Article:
The American president has been contaminated by this same phobia of Islam but with consequences that could be far more dangerous for the rest of the world. As the New York Times has revealed, his administration would like to add the Muslim Brotherhood to its list of terrorist organisations. This idea was already being bandied about when Trump took office and it was revived following his meeting with Egyptian President Abdel Fattah Al-Sisi on 9 April 2019. It has the support of two other Middle-Eastern autocrats, the crown princes of Saudi Arabia and the United Arab Emirates, Mohamed Ben Salman (MBS) and Mohamed Ben Zayed (MBZ), whose Washington envoys skulk in the corridors of power.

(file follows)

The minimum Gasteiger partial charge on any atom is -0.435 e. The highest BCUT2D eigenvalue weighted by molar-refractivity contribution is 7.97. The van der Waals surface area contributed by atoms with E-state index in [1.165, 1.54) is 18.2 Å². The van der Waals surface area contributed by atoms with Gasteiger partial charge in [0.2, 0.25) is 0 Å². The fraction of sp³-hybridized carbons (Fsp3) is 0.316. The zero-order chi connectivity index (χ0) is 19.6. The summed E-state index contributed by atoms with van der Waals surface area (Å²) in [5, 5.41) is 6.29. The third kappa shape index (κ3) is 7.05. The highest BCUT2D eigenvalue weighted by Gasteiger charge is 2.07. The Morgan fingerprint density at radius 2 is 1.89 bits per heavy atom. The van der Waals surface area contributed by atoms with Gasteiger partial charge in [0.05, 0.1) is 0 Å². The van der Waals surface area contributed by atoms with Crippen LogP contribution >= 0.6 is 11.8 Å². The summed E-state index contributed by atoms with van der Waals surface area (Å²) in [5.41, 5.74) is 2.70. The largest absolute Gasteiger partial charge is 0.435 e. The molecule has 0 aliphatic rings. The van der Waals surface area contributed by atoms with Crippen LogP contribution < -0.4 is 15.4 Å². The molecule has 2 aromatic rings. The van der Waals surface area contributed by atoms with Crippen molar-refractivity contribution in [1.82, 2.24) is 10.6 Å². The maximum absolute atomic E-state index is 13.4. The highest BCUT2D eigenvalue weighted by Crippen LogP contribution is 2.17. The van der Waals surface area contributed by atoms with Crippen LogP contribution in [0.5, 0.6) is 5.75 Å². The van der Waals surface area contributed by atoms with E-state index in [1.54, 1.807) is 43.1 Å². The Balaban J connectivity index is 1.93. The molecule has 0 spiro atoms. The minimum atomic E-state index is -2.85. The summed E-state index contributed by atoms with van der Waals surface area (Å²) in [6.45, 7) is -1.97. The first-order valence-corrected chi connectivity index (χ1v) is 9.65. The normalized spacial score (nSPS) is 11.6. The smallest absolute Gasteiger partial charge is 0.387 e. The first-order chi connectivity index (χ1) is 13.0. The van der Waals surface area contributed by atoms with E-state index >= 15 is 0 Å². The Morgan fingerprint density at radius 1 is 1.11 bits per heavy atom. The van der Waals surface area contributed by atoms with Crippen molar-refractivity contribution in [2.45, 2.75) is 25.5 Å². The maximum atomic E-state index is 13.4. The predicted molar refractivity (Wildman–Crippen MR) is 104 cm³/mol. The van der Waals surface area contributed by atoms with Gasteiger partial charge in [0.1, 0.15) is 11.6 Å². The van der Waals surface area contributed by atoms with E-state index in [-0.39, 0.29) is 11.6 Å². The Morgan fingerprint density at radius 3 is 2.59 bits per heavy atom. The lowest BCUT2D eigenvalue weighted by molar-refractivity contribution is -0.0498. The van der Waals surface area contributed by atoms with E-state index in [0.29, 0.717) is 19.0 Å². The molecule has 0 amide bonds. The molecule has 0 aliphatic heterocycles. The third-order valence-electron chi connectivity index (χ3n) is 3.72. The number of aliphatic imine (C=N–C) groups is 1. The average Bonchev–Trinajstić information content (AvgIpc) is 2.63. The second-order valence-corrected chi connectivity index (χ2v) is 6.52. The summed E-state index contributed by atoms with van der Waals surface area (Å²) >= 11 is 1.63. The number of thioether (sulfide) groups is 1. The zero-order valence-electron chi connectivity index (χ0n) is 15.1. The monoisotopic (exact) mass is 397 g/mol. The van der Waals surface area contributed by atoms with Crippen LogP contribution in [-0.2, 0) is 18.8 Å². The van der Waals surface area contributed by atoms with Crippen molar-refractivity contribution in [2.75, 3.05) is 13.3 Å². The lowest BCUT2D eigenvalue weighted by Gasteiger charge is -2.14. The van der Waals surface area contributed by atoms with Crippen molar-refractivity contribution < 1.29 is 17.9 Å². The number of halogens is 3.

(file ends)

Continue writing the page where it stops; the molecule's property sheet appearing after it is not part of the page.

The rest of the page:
In the President’s immediate entourage, three people are pushing him in that direction. First, there is his national security adviser, John Bolton. He was one of the planners of the disastrous US adventure in Iraq in 2003 and one-time chairman of the Gatestone Institut, where it is believed that the United Kingdom has become “an Islamist colony” and where Muslim immigration in Europe is compared with “the great white death” (reference to the “great black plague” which devastated the continent in the 14th century). Then there is Secretary of State Michael Pompeo, previous head of the CIA, who was a Tea Party congressman and who is closely involved with the foundation ACT! for America. The president of this organisation, Brigitte Gabriel, has written that “Jihad is mentioned in the Quran 40 times — 36 times out of 40 as a holy war against the infidels, to either kill them or subjugate them.”